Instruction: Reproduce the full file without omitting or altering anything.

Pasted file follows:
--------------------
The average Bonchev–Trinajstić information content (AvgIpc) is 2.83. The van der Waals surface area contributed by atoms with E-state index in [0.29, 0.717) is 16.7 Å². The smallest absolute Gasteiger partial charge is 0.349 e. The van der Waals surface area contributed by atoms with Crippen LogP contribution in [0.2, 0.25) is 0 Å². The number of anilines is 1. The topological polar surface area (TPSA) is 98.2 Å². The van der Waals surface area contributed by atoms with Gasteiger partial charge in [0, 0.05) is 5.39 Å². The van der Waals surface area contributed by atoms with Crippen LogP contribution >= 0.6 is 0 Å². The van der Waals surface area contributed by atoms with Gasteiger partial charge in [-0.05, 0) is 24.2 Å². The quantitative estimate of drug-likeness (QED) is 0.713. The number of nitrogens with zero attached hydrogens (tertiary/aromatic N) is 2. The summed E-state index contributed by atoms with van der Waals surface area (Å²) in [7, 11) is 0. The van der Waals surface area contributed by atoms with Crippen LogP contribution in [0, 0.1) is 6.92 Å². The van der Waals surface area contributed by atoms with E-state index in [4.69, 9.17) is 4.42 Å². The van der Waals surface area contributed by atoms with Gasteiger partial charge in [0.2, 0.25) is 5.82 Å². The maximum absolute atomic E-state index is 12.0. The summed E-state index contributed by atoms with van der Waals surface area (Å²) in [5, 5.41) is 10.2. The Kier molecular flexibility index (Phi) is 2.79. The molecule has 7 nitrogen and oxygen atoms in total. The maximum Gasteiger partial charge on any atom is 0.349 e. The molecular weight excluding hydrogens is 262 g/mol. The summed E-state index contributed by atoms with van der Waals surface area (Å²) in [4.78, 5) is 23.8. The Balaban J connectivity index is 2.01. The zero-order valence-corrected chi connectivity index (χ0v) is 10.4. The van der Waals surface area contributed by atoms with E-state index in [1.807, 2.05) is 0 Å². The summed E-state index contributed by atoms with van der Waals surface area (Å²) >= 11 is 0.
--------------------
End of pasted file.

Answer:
The average Bonchev–Trinajstić information content (AvgIpc) is 2.83. The van der Waals surface area contributed by atoms with E-state index in [0.29, 0.717) is 16.7 Å². The smallest absolute Gasteiger partial charge is 0.349 e. The van der Waals surface area contributed by atoms with Crippen LogP contribution in [0.2, 0.25) is 0 Å². The number of anilines is 1. The topological polar surface area (TPSA) is 98.2 Å². The van der Waals surface area contributed by atoms with Gasteiger partial charge in [0, 0.05) is 5.39 Å². The van der Waals surface area contributed by atoms with Crippen LogP contribution >= 0.6 is 0 Å². The van der Waals surface area contributed by atoms with Gasteiger partial charge in [-0.05, 0) is 24.2 Å². The quantitative estimate of drug-likeness (QED) is 0.713. The number of nitrogens with zero attached hydrogens (tertiary/aromatic N) is 2. The summed E-state index contributed by atoms with van der Waals surface area (Å²) in [7, 11) is 0. The van der Waals surface area contributed by atoms with Crippen LogP contribution in [0, 0.1) is 6.92 Å². The van der Waals surface area contributed by atoms with E-state index in [4.69, 9.17) is 4.42 Å². The van der Waals surface area contributed by atoms with Gasteiger partial charge in [0.2, 0.25) is 5.82 Å². The maximum absolute atomic E-state index is 12.0. The summed E-state index contributed by atoms with van der Waals surface area (Å²) in [5, 5.41) is 10.2. The Kier molecular flexibility index (Phi) is 2.79. The molecule has 7 nitrogen and oxygen atoms in total. The maximum Gasteiger partial charge on any atom is 0.349 e. The molecular weight excluding hydrogens is 262 g/mol. The summed E-state index contributed by atoms with van der Waals surface area (Å²) in [4.78, 5) is 23.8. The Balaban J connectivity index is 2.01. The zero-order valence-corrected chi connectivity index (χ0v) is 10.4. The van der Waals surface area contributed by atoms with E-state index in [1.807, 2.05) is 0 Å². The summed E-state index contributed by atoms with van der Waals surface area (Å²) >= 11 is 0.